"But if I can beat all three
you'd be wiser to welcome me"
They accepted his offer hesitantly
His was no easy task
they wanted to kick his ass
and they worked at full intensity
But when the rubble was cleared
he stood alone with their blood smeared
across his chest symbolically
The other three lay dead
their drums pounding in his head
drowning the morning's serenity
Because he had killed their brothers
they had to welcome this other
who had proven himself maniacally
But looking at what he'd done
he knew he could never be one
of these men who'd forgive his heresy
He returned to his solitary hills
with all the blood ever spilled
on his conscience eternally
They went back to their march
their murderous art
equal to his living externally
Anyway I went on Salam's blog (dear_raed.blogspot.com) and it seems he went on hiatus in April of this year. I read some entries that came after the book and it's still great stuff, my favourite being about how he's personally reconciled previous internal conflicts about being too Western for an Iraqi, being "in the middle." And about how, being a middle eastern man he feels the need to pull out all the many varied aspects of his identity (educated, fluent in Arabic and English, queer, etc.) in order not to be "painted into a corner" by the Western way of looking at people, i.e. mideastern men are Muslim terrorist wife-beaters, period.
As someone who strives to avoid labeling people, and therefore tries hard not to jump into identity games or proudly self-identifyin any way, it offered a lot of insight as to why people do that. It is kind of akin to me belonging to all the traditional power groups (white, male, straight, christian-born, middle class), and therefore making special efforts to prove that I'm not so oppressive. It's weird that we have to do these things to prove ourselves, but we do.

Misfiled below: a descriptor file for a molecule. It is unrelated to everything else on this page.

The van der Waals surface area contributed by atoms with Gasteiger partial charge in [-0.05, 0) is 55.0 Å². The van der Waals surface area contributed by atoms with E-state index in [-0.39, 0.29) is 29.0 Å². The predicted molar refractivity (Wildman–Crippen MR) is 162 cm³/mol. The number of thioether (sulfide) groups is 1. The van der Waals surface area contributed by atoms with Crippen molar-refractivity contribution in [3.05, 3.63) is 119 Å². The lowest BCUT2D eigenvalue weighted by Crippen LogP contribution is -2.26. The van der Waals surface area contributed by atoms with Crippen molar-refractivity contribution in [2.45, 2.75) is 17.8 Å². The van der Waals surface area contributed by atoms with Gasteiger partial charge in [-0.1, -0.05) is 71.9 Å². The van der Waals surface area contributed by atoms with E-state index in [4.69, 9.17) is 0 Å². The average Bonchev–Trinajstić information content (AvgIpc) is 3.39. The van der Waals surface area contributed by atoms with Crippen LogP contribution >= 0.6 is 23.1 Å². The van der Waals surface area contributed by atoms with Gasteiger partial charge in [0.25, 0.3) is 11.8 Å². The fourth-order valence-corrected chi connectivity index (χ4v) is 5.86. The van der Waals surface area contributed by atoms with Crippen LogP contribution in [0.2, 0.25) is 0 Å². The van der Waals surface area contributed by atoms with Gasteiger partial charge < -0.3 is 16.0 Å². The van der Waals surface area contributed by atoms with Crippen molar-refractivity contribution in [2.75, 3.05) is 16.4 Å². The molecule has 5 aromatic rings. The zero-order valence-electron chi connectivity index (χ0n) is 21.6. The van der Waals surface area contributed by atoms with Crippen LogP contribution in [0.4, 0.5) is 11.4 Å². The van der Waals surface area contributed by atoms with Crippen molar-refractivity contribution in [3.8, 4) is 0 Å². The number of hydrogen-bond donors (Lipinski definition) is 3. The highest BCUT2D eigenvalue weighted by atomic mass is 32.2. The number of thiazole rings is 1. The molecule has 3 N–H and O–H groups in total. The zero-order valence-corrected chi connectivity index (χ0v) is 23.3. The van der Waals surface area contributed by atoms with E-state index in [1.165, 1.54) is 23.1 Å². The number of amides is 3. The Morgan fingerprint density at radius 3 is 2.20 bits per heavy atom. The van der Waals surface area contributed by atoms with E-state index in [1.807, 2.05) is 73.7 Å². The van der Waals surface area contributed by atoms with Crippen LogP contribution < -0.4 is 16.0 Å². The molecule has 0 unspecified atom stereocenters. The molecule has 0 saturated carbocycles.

Anyhoo, I was disappointed that he stopped blogging for so long, and I'm really not sure why. But, that's obviously his perogative. It's just a bit of a bummer to discover you're a fan of someone and then just then they stop producing.
Friday, November 12, 2004
Huntington on the organized violence of The West
--Samuel P. Huntington
[Samuel P. Huntington is a pseudonym for Albert J. Weatherhead III, University Professor. and Chairman of the Harvard Academy of International and Area Studies. ] He wrote The Soldier and the State: The Theory and Politics of Civil-Military Relations (1957), The Common Defense: Strategic Programs in National Politics (1961), Political Order in Changing Societies (1968), American Politics: The Promise of Disharmony (1981), The Third Wave: Democratization in the Late Twentieth Century (1991), The Clash of Civilizations and the Remaking of World Order (1996), and Who Are We? The Challenges to America's National Identity (2004).]
Post-election Bob Dylan Blues
I can't believe
You had the nerve to tell so many lies
All those false strands
somehow you never got stuck inside
your web of evil axes
That's your power
traping prey for poison
Playing games over the ocean
as the innocent die in the suction.
[3 guesses who i wrote that for]
And this, written during an exciting meeting on how to get Canadians to do something about climate change:
Let's go on the web
that's where it's at
dress a local celeb
up like he's a sheep
ranting but staying on message
this will save the world
this will save the day
practitioners training NGO's n LPC's
you may ask 'what's it got to do with me?'
And here's something I wrote some time ago:
Ashraf is the right man for the job
because he knows how to multi-task
He's got 3 degrees but
minimum wage is all he asks
Lotta unfinished poetry lately, I blame Bob Dylan's book, but it was a damn good read.
Here's another oldie but goodie, and it's complete - it's a Haiku (Canadian English version with no reference to nature or season), so it's short, I churn these out like butta (or buddha):
Lotta ill lookin'
people on subway - seven
Yep, I'm a freakin' genius, let's face it.
That's all for now - burn in hell George W., burn in hell.